Every day Poets & Writers Magazine scans the headlines—from publishing reports to academic announcements to literary dispatches—for all the news that creative writers need to know. Here are today's stories:
Novelist David Bowman, author of Let the Dog Drive, and Bunny Modern, passed away in late February of a cerebral hemorrhage. His wife, Chloe Wing, announced his death this week. In 1989, Mr. Bowman was struck by a car, which resulted in near-total amnesia. Before the accident, he'd completed a draft of his first novel, and the process of reading his manuscript helped him regain his identity. (New York Times)
In the ongoing court battle over book scans, Google seeks to dismiss the Authors Guild class-action suit "because the guild doesn't claim to own the copyrights at issue, it can't sue on behalf of authors." (Shelf Awareness)
Mira Ptacin, the creator of the popular Freerange Nonfiction monthly readings in New York City, offers advice on how to host a literary reading series. (Moonshot)
GalleyCat highlights how authors can use the new YouTube Time Machine for research.
Satirist Andrew Shaffer wrote Fifty Shames of Earl Grey, his parody of erotic novel Fifty Shades of Grey in ten days, which promptly sold to Da Capo Press. The creative mind behind the Twitter personas Evil Wylie and Emperor Franzen didn't spare himself when he tweeted the news, "Hack writer sells 50 Shades of Grey parody," Shaffer wrote. (New York Times)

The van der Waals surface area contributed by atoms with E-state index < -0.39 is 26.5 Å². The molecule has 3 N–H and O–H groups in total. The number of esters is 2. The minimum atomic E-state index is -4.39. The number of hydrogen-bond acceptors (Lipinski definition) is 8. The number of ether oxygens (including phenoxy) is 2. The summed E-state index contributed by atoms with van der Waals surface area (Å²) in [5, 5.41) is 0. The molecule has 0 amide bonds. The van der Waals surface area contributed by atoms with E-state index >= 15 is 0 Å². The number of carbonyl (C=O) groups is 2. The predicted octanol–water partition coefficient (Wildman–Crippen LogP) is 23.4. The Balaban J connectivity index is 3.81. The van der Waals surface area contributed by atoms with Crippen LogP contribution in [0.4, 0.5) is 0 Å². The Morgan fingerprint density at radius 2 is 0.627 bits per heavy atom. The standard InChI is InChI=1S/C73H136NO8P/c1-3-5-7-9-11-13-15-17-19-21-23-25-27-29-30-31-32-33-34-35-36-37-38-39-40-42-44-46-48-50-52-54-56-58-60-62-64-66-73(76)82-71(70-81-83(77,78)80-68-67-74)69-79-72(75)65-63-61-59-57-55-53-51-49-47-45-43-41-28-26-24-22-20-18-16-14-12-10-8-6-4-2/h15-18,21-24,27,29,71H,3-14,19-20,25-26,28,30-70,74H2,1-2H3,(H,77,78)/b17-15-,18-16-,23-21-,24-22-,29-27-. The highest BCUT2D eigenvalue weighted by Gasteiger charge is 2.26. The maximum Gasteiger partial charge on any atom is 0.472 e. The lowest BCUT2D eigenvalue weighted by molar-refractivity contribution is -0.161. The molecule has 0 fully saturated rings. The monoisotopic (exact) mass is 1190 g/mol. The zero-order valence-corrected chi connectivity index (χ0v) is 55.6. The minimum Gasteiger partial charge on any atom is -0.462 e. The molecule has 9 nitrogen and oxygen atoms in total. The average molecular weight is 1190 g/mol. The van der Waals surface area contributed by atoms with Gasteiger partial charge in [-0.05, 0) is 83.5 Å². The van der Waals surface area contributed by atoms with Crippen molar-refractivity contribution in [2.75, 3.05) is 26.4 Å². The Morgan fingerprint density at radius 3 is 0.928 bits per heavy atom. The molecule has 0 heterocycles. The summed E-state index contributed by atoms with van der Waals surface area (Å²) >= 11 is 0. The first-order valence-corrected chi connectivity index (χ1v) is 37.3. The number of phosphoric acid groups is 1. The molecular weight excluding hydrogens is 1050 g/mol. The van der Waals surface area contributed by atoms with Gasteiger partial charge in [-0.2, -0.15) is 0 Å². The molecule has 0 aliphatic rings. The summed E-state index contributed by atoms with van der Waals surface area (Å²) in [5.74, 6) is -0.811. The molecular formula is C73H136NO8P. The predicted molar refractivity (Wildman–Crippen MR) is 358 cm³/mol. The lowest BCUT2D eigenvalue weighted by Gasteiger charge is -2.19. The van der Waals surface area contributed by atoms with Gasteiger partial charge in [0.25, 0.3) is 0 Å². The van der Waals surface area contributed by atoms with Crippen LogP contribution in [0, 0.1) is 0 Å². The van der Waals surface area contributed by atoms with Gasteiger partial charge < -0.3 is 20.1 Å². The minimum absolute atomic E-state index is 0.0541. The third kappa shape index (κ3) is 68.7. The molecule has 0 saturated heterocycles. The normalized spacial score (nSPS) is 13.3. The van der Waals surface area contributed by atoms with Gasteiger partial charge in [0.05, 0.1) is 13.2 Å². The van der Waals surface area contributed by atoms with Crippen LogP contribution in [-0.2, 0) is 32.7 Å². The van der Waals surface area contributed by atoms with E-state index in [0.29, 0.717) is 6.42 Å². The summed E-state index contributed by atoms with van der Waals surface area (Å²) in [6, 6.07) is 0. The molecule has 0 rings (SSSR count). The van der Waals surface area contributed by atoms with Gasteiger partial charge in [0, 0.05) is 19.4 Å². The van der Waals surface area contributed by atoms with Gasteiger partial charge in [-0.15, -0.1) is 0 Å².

Time magazine visits author John Irving at his Vermont home.
By examining extensive publishing company records relating to the brief and remarkable career of Jane Austen, scholar Kathryn Sutherland asks, "Might a context in book production rather than the cult of domestic personality yield…something more to the purpose in tracing the life of a writer?" (OUPBlog)
The show, Ecstatic Alphabets/Heaps of Language, which runs from this Sunday through August 27 at the Museum of Modern Art in New York City, includes John Giorno's famous Dial-a-Poem project, which began in 1968, and featured numerous poets, such as John Ashbery, Ted Berrigan, and Diane Di Prima. Listeners can hear the original recordings on the museum's website, or access the project on any phone by calling 347-763-8001. (New York Times)
For Friday, real talk from your editor.